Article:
“I really think that there is not a reason, except for some fears and obsessions and prejudices, that keeps (away) the complete legalization of cannabis,” Olmert said.
Ehud Barak, another former prime minister, former Foreign Minister Tzipi Livni, former Police Commissioner Yohanan Danino and retired Shin Bet security agency director Yaakov Peri all are consultants and investors in Israeli cannabis companies.
“It’s a market of several hundred millions of dollars, just in medical, and it’s growing very fast in Israel,” said Barak, who became chairman of cannabis manufacturer Intercure in 2018. “I expect that once it will be legalized, we will see a flourishing of the market for extreme, top-quality products.”
Livni and Peri’s offices did not return messages, and Danino declined interview requests.
Israel has been at the forefront of medical cannabis research since the 1960s, when Hebrew University chemist Raphael Mechoulam first isolated THC, marijuana’s primary psychoactive compound. Israeli scientists and entrepreneurs continue to develop new strains of cannabis, cultivation methods — such as generating THC-laden cells inside a sterile biorector — and medical applications for cannabinoids.
There are over 110 cannabis-related companies in Israel that have raised $348 million in investment since 2015, according to figures from Start-Up Nation Central, a nonprofit that promotes the local technology sector.
But Israel maintains tight restrictions on exports — particularly to major markets in Europe and North America. Israel exported a comparatively meager 663 kilograms (1,462 pounds) of cannabis last year, according to the Health Ministry.
As more countries liberalize cannabis policies, Israel’s edge is gradually slipping away.
Lilac Mandeles, the Israeli CEO of the TechforCann Europe cannabis accelerator, said that while Israel is a research leader, the business climate is “not optimal” for products and services.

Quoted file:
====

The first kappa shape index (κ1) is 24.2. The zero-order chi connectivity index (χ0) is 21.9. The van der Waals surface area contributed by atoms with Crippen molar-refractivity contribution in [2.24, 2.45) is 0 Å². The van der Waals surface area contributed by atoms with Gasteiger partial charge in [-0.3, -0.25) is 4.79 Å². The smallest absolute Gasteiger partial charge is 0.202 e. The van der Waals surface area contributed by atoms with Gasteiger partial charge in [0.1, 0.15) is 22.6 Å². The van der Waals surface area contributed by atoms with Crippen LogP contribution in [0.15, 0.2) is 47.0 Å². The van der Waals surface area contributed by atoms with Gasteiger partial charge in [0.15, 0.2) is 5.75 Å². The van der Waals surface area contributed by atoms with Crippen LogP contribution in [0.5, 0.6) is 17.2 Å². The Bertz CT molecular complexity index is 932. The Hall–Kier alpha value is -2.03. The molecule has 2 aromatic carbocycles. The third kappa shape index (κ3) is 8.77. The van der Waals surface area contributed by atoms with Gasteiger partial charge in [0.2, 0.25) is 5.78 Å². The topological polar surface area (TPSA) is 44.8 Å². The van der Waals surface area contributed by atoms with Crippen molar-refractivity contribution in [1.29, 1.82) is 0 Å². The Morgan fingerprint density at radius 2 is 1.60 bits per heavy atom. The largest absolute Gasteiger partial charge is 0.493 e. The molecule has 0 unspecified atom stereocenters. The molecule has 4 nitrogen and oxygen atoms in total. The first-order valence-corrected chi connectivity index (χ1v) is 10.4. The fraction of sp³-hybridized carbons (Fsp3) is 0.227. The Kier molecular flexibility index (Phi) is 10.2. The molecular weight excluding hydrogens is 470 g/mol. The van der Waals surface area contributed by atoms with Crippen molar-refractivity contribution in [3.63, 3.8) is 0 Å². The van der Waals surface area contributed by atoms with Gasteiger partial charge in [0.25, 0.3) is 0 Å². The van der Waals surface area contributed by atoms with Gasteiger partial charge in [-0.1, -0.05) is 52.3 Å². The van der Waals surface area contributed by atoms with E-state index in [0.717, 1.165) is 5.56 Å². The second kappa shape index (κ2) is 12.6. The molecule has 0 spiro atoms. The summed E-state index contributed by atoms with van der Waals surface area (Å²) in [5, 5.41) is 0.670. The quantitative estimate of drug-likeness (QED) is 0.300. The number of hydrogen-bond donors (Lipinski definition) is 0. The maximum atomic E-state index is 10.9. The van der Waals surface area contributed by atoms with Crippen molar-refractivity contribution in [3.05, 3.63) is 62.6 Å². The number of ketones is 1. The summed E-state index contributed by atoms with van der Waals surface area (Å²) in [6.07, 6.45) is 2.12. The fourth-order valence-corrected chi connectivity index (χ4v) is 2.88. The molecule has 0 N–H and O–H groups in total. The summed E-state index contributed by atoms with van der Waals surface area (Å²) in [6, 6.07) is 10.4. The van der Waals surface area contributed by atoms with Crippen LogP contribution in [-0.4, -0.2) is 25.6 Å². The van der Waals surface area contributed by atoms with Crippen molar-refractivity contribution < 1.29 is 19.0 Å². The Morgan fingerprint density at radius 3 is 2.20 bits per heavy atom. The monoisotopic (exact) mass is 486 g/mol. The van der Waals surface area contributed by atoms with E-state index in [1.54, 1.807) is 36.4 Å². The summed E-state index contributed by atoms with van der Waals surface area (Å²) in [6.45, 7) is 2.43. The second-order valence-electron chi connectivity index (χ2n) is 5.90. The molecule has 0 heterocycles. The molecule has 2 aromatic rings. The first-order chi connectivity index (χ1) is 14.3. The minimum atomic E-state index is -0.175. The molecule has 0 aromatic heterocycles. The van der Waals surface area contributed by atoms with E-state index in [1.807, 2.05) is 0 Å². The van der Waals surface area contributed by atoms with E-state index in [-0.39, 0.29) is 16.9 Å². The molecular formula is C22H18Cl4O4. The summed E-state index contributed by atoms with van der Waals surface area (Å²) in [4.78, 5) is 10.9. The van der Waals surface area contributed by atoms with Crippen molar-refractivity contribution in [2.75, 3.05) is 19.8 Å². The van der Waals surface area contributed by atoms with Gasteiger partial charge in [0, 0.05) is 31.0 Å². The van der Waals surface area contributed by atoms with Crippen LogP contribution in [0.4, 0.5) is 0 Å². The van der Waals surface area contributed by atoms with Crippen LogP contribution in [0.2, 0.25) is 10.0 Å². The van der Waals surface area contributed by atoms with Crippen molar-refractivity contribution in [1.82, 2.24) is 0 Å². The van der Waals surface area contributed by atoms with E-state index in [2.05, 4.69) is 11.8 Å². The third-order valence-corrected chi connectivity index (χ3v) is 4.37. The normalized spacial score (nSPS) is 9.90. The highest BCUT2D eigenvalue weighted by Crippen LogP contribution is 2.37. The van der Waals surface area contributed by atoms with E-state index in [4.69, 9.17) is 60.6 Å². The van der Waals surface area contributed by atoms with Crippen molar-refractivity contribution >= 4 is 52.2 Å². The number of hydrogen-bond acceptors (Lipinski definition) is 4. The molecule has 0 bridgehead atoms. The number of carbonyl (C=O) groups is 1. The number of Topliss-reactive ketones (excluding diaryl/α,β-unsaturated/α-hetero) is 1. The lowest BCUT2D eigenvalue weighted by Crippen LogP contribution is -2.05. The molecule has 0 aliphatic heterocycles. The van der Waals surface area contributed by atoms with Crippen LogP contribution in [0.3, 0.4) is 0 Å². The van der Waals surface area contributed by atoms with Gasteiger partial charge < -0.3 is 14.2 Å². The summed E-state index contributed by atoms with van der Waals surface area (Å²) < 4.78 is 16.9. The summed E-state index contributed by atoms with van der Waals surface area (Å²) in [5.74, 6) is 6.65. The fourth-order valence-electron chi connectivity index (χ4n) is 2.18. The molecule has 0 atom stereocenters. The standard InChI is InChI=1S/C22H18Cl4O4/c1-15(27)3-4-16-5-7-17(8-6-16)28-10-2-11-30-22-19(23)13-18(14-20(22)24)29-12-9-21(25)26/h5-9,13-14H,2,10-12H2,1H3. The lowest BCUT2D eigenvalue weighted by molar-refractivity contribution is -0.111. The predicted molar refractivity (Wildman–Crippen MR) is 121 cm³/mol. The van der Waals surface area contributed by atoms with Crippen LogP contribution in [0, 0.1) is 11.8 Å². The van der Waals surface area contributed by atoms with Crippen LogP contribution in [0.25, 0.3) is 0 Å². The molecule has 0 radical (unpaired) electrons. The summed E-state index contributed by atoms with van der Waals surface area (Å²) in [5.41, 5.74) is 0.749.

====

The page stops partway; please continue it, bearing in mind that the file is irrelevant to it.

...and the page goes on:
She launched her company in Malta last year after determining the island nation offered a friendly business environment, 2.5 million euros in funds under a program for cannabis start-ups, and a critical gateway to European markets.
“Supporting early stage initiatives is challenging in Israel in general,” and cannabis is no exception, Mandeles said.
Lawmakers are now working to pass legislation that could loosen regulations they say would benefit both businesses and consumers.
Sharren Haskel, a coalition lawmaker with the New Hope party, has championed cannabis decriminalization. She heads a parliamentary committee working to streamline regulations that she says will “put Israel back on the forefront” of the industry.
The reforms are expected to remove bureaucratic hurdles for scientists studying cannabinoids, ease restrictions on exports and authorize the marketing of CBD — a cannabis-derived compound legal in much of the U.S.
She said red tape “has choked the entire market” and driven firms overseas. “It’s almost impossible to have clinical research here in Israel,” she said.
It remains unclear whether Haskel’s reforms will approval. But Saul Kaye, an Israeli cannabis entrepreneur who runs a chain of dispensaries, said he remains hopeful.
“I think Israel has got a lot of magic in its cannabis industry, we are just lost right now,” he said.